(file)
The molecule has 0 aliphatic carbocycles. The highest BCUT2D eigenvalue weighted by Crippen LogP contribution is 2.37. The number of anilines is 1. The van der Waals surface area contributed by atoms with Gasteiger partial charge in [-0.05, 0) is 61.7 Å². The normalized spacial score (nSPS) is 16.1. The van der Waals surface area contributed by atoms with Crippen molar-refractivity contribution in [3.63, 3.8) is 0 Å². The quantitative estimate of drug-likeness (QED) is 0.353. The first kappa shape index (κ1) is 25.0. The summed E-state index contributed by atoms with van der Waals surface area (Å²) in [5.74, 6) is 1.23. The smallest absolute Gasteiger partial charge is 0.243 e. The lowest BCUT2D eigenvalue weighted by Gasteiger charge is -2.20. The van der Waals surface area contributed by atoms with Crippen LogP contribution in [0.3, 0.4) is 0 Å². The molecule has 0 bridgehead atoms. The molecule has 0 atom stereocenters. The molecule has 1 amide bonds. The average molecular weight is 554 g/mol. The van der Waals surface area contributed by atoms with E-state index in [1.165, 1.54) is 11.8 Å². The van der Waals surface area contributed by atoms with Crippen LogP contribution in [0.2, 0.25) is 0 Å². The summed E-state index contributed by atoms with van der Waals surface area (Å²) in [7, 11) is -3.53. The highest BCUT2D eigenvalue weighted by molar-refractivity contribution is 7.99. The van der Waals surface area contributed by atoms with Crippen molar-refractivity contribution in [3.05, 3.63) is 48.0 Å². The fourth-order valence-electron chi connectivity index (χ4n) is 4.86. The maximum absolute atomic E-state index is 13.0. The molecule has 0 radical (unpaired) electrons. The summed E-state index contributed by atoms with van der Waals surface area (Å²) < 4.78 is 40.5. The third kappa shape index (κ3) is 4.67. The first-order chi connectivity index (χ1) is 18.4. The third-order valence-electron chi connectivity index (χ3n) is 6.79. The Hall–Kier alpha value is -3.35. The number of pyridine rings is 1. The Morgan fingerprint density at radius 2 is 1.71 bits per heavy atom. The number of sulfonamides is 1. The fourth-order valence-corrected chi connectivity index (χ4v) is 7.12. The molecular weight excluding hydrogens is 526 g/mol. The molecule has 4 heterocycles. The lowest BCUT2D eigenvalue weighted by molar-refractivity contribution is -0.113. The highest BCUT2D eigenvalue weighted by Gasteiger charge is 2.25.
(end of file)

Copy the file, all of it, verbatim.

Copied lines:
The molecule has 0 aliphatic carbocycles. The highest BCUT2D eigenvalue weighted by Crippen LogP contribution is 2.37. The number of anilines is 1. The van der Waals surface area contributed by atoms with Gasteiger partial charge in [-0.05, 0) is 61.7 Å². The normalized spacial score (nSPS) is 16.1. The van der Waals surface area contributed by atoms with Crippen molar-refractivity contribution in [3.63, 3.8) is 0 Å². The quantitative estimate of drug-likeness (QED) is 0.353. The first kappa shape index (κ1) is 25.0. The summed E-state index contributed by atoms with van der Waals surface area (Å²) in [5.74, 6) is 1.23. The smallest absolute Gasteiger partial charge is 0.243 e. The lowest BCUT2D eigenvalue weighted by Gasteiger charge is -2.20. The van der Waals surface area contributed by atoms with Crippen LogP contribution in [0.3, 0.4) is 0 Å². The molecule has 0 bridgehead atoms. The molecule has 0 atom stereocenters. The molecule has 1 amide bonds. The average molecular weight is 554 g/mol. The van der Waals surface area contributed by atoms with E-state index in [1.165, 1.54) is 11.8 Å². The van der Waals surface area contributed by atoms with Crippen LogP contribution in [0.2, 0.25) is 0 Å². The summed E-state index contributed by atoms with van der Waals surface area (Å²) in [7, 11) is -3.53. The highest BCUT2D eigenvalue weighted by molar-refractivity contribution is 7.99. The van der Waals surface area contributed by atoms with Crippen molar-refractivity contribution in [3.05, 3.63) is 48.0 Å². The fourth-order valence-electron chi connectivity index (χ4n) is 4.86. The maximum absolute atomic E-state index is 13.0. The molecule has 0 radical (unpaired) electrons. The summed E-state index contributed by atoms with van der Waals surface area (Å²) < 4.78 is 40.5. The third kappa shape index (κ3) is 4.67. The first-order chi connectivity index (χ1) is 18.4. The third-order valence-electron chi connectivity index (χ3n) is 6.79. The Hall–Kier alpha value is -3.35. The number of pyridine rings is 1. The Morgan fingerprint density at radius 2 is 1.71 bits per heavy atom. The number of sulfonamides is 1. The fourth-order valence-corrected chi connectivity index (χ4v) is 7.12. The molecular weight excluding hydrogens is 526 g/mol. The molecule has 4 heterocycles. The lowest BCUT2D eigenvalue weighted by molar-refractivity contribution is -0.113. The highest BCUT2D eigenvalue weighted by Gasteiger charge is 2.25.